What record, or what relic of my lord

Should be to aftertime, but empty breath

And rumours of a doubt? but were this kept,

Stored in some treasure-house of mighty kings,

Some one might show it at a joust of arms,

Saying, `King Arthur's sword, Excalibur,

Wrought by the lonely maiden of the Lake.

Nine years she wrought it, sitting in the deeps

Upon the hidden bases of the hills.'

So might some old man speak in the aftertime

To all the people, winning reverence.

But now much honour and much fame were lost."

So spake he, clouded with his own conceit,

And hid Excalibur the second time,

And so strode back slow to the wounded King.

Then spoke King Arthur, breathing heavily:

"What is it thou hast seen? or what hast heard?"

And answer made the bold Sir Bedivere:

"I heard the water lapping on the crag,

And the long ripple washing in the reeds."

To whom replied King Arthur, much in wrath:

"Ah, miserable and unkind, untrue,

Unknightly, traitor-hearted! Woe is me!

Authority forgets a dying king,

Laid widowed of the power in his eye

That bowed the will. I see thee what thou art,

For thou, the latest-left of all my knights,

In whom should meet the offices of all,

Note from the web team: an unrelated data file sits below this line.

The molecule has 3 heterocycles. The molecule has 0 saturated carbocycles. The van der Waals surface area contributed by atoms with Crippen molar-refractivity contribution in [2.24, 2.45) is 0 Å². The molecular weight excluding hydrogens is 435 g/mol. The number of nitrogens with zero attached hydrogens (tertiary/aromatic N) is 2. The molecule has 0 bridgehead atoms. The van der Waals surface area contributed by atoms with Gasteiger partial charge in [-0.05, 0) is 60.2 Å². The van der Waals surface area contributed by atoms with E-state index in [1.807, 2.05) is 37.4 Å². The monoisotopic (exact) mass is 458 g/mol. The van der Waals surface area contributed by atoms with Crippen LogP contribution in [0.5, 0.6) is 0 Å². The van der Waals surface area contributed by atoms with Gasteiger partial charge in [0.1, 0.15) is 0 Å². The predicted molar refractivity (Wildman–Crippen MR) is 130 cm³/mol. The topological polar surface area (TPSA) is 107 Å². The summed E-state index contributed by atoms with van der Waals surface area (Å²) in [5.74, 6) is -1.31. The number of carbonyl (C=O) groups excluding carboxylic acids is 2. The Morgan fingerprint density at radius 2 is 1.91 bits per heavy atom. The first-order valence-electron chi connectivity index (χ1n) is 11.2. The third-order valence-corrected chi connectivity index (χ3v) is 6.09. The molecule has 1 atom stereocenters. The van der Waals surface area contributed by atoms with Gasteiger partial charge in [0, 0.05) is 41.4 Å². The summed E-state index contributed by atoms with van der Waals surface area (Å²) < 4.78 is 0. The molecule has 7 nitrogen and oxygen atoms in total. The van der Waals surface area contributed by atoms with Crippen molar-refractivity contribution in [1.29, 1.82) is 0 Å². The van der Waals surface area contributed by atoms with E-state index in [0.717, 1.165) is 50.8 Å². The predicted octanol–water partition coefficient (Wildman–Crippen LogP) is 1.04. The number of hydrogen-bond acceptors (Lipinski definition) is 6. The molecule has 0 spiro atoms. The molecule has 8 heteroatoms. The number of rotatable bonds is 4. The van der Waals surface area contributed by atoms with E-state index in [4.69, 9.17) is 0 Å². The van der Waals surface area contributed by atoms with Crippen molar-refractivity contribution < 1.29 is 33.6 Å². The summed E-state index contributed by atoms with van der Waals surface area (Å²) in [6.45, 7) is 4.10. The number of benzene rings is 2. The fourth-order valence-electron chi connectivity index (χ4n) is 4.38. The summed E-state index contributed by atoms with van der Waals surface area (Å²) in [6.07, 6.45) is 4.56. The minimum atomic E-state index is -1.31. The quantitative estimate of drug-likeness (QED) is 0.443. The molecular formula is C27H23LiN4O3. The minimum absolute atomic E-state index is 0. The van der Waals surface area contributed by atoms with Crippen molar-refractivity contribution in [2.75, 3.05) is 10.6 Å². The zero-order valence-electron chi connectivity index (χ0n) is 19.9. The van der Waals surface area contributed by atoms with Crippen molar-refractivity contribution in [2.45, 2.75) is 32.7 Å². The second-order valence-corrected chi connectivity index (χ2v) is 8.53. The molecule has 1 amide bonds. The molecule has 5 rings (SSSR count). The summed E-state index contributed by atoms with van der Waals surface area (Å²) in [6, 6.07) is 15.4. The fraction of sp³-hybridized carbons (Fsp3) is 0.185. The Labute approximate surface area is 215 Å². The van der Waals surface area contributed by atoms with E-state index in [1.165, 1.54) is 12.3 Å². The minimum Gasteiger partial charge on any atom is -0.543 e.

Thou wouldst betray me for the precious hilt;

Either from lust of gold, or like a girl

Valuing the giddy pleasure of the eyes.

Yet, for a man may fail in duty twice,

And the third time may prosper, get thee hence:

But, if thou spare to fling Excalibur,

I will arise and slay thee with my hands."

Then quickly rose Sir Bedivere, and ran,

And, leaping down the ridges lightly, plunged

Among the bulrush-beds, and clutched the sword,

And strongly wheeled and threw it. The great brand

Made lightnings in the splendour of the moon,

And flashing round and round, and whirled in an arch,

Shot like a streamer of the northern morn,

Seen where the moving isles of winter shock

By night, with noises of the northern sea.

So flashed and fell the brand Excalibur:

But ere he dipped the surface, rose and arm